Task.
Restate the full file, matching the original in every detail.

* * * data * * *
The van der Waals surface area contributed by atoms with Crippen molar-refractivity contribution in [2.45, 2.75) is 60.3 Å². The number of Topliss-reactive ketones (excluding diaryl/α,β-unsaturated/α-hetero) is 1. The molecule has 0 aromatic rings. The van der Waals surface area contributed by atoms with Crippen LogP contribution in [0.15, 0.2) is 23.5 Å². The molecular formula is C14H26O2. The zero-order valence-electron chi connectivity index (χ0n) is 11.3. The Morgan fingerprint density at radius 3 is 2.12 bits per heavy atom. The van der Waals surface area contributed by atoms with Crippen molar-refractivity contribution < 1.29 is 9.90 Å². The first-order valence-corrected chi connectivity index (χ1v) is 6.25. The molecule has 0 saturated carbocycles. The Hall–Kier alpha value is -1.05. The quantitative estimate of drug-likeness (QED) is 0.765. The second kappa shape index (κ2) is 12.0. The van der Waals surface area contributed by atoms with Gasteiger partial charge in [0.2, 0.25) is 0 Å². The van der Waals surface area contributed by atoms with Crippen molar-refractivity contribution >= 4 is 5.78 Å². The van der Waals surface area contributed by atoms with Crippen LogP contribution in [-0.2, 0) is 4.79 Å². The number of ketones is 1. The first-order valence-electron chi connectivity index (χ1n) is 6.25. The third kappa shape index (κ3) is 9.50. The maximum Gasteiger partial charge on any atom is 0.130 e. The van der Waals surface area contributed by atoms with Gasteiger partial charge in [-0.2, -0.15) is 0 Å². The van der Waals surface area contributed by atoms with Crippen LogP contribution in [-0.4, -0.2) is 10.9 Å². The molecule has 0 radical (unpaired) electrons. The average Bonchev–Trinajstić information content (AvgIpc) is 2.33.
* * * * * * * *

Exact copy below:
The van der Waals surface area contributed by atoms with Crippen molar-refractivity contribution in [2.45, 2.75) is 60.3 Å². The number of Topliss-reactive ketones (excluding diaryl/α,β-unsaturated/α-hetero) is 1. The molecule has 0 aromatic rings. The van der Waals surface area contributed by atoms with Crippen LogP contribution in [0.15, 0.2) is 23.5 Å². The molecular formula is C14H26O2. The zero-order valence-electron chi connectivity index (χ0n) is 11.3. The Morgan fingerprint density at radius 3 is 2.12 bits per heavy atom. The van der Waals surface area contributed by atoms with Crippen molar-refractivity contribution < 1.29 is 9.90 Å². The first-order valence-corrected chi connectivity index (χ1v) is 6.25. The molecule has 0 saturated carbocycles. The Hall–Kier alpha value is -1.05. The quantitative estimate of drug-likeness (QED) is 0.765. The second kappa shape index (κ2) is 12.0. The van der Waals surface area contributed by atoms with Gasteiger partial charge in [0.2, 0.25) is 0 Å². The van der Waals surface area contributed by atoms with Crippen molar-refractivity contribution >= 4 is 5.78 Å². The van der Waals surface area contributed by atoms with Crippen LogP contribution in [-0.2, 0) is 4.79 Å². The number of ketones is 1. The first-order valence-electron chi connectivity index (χ1n) is 6.25. The third kappa shape index (κ3) is 9.50. The maximum Gasteiger partial charge on any atom is 0.130 e. The van der Waals surface area contributed by atoms with Gasteiger partial charge in [-0.2, -0.15) is 0 Å². The van der Waals surface area contributed by atoms with Crippen LogP contribution in [-0.4, -0.2) is 10.9 Å². The molecule has 0 radical (unpaired) electrons. The average Bonchev–Trinajstić information content (AvgIpc) is 2.33.